Why Weather Events Appear To Be More Frequent

June 1st, 2022 | RR

Over the past ten years, insurance companies have paid out more money in property damage claims due to weather events than they did between 1982 and 2002. That's just a fact and most of us have felt the pinch with our annual insurance premiums. However, the immediate conclusions being presented by corporate media and some insurance companies are mostly false. They blame anthropogenic climate change, or man-made climate change, but the real reasons for this perceived increase in radical weather events can be explained by other data.

To start, the Western provinces have been experiencing a perpetual drought for nearly five years now. With that drought comes forest fires, which many climate alarmists point to as an urgent “climate emergency”.

A recent study found that “six widespread fires burned in 1790, 1817, 1831, 1863, and 1905 during the period of rapid fire accumulation”. By studying trees across British Columbia, researchers were able to conclude that raging forest fires, due to dry conditions, have been common throughout the past—long before climate change became the flavour of the century.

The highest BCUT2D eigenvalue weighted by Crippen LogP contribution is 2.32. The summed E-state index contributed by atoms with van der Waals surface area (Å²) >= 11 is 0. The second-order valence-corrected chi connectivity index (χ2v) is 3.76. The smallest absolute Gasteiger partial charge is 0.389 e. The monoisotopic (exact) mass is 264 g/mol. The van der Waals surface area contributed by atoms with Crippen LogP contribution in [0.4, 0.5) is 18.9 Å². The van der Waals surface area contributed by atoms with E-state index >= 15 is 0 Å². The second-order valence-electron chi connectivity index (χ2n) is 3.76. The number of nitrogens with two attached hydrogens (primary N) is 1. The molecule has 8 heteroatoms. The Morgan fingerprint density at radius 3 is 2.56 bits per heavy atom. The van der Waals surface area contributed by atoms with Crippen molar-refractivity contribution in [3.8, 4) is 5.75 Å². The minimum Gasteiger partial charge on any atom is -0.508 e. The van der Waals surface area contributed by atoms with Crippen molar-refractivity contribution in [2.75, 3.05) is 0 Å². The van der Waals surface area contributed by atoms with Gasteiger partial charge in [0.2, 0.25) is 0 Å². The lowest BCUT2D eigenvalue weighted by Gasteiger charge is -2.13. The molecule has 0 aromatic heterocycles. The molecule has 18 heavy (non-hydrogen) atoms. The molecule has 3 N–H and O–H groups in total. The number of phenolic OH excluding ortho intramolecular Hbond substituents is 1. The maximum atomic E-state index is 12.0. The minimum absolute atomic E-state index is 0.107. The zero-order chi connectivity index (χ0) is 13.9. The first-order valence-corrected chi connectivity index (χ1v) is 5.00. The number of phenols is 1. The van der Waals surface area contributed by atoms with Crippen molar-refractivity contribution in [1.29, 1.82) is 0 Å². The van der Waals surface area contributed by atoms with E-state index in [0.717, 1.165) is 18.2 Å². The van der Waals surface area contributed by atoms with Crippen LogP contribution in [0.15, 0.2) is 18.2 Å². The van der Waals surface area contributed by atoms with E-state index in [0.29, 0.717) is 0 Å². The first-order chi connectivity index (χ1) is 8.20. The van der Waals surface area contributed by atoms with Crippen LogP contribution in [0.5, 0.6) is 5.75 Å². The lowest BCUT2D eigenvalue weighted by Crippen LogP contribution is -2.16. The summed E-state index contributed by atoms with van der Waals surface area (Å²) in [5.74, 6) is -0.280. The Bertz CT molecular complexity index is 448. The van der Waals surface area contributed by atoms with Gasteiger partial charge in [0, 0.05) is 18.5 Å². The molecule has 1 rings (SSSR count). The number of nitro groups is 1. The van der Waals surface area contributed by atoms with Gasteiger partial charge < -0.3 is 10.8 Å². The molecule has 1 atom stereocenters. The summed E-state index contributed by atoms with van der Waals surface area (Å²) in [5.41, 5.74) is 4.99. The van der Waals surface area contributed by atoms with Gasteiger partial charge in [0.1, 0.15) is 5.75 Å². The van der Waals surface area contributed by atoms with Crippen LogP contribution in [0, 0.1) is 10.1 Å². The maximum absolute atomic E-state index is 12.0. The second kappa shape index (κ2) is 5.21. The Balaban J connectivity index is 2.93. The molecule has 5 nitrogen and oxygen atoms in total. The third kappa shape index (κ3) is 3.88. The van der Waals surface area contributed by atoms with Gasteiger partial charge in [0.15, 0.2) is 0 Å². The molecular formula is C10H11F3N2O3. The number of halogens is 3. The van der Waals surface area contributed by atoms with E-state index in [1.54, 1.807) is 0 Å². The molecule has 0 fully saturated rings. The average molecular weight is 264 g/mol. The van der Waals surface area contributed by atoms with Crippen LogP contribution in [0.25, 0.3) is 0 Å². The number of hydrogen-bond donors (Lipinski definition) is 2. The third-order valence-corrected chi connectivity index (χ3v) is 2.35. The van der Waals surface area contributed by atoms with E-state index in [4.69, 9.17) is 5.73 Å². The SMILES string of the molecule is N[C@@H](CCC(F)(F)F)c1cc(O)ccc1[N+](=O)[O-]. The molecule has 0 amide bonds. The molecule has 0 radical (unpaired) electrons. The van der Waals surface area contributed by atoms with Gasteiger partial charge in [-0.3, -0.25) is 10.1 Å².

This study, in fact, suggests that a lack of fires between 1946 and 1976 may be the cause of more devastating, recent fire seasons. With a reduction in controlled burns by local indigenous communities and a wetter regional climate, forests became thicker and overgrown. The study states, “There is compelling evidence that in the absence of frequent fires, a substantial degree of forest structural diversity in Knife Creek has been lost.”

“Such dense canopies leave Knife Creek at increase risk of high-severity stand-initiating fire and justify treatments to mitigate hazardous fuels and restore ecosystem structure and function,” the study says.

As Europeans and miners began to populate parts of British Columbia in the 1940s, much of the natural environment and indigenous traditions were disrupted. So, in many ways, the forest fires we are seeing today are, in fact, man-made. However, it's not due to climate change.